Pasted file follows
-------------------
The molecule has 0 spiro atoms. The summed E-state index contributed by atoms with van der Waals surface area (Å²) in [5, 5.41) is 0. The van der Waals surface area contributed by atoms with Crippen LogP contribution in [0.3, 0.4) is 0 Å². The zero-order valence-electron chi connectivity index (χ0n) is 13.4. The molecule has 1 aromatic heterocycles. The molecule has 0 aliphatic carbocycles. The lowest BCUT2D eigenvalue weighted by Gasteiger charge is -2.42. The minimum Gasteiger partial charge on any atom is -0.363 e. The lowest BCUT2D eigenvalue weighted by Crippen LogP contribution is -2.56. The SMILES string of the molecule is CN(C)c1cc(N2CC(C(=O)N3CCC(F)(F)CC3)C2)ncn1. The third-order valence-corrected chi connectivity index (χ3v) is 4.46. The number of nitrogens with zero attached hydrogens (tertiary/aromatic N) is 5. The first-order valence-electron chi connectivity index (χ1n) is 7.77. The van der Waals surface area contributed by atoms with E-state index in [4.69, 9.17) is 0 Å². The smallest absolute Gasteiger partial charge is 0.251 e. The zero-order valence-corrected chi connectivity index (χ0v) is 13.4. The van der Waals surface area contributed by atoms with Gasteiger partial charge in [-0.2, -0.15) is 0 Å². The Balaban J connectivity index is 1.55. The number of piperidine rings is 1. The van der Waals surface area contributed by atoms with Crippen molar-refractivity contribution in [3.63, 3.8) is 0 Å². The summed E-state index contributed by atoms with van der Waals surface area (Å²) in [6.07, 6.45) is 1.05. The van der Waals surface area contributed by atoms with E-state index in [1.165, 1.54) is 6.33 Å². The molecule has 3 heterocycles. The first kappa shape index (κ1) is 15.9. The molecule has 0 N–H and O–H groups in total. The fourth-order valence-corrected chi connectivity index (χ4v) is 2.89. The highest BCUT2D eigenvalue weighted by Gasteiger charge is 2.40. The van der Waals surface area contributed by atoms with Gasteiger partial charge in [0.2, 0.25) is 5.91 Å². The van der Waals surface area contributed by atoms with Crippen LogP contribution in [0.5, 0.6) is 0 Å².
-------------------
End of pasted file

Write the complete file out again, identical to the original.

The molecule has 0 spiro atoms. The summed E-state index contributed by atoms with van der Waals surface area (Å²) in [5, 5.41) is 0. The van der Waals surface area contributed by atoms with Crippen LogP contribution in [0.3, 0.4) is 0 Å². The zero-order valence-electron chi connectivity index (χ0n) is 13.4. The molecule has 1 aromatic heterocycles. The molecule has 0 aliphatic carbocycles. The lowest BCUT2D eigenvalue weighted by Gasteiger charge is -2.42. The minimum Gasteiger partial charge on any atom is -0.363 e. The lowest BCUT2D eigenvalue weighted by Crippen LogP contribution is -2.56. The SMILES string of the molecule is CN(C)c1cc(N2CC(C(=O)N3CCC(F)(F)CC3)C2)ncn1. The third-order valence-corrected chi connectivity index (χ3v) is 4.46. The number of nitrogens with zero attached hydrogens (tertiary/aromatic N) is 5. The first-order valence-electron chi connectivity index (χ1n) is 7.77. The van der Waals surface area contributed by atoms with E-state index in [4.69, 9.17) is 0 Å². The smallest absolute Gasteiger partial charge is 0.251 e. The zero-order valence-corrected chi connectivity index (χ0v) is 13.4. The van der Waals surface area contributed by atoms with Gasteiger partial charge in [-0.2, -0.15) is 0 Å². The Balaban J connectivity index is 1.55. The number of piperidine rings is 1. The van der Waals surface area contributed by atoms with Crippen molar-refractivity contribution in [3.63, 3.8) is 0 Å². The summed E-state index contributed by atoms with van der Waals surface area (Å²) in [6.07, 6.45) is 1.05. The van der Waals surface area contributed by atoms with E-state index in [1.165, 1.54) is 6.33 Å². The molecule has 3 heterocycles. The first kappa shape index (κ1) is 15.9. The molecule has 0 N–H and O–H groups in total. The fourth-order valence-corrected chi connectivity index (χ4v) is 2.89. The highest BCUT2D eigenvalue weighted by Gasteiger charge is 2.40. The van der Waals surface area contributed by atoms with Gasteiger partial charge in [0.2, 0.25) is 5.91 Å². The van der Waals surface area contributed by atoms with Crippen LogP contribution in [0.5, 0.6) is 0 Å².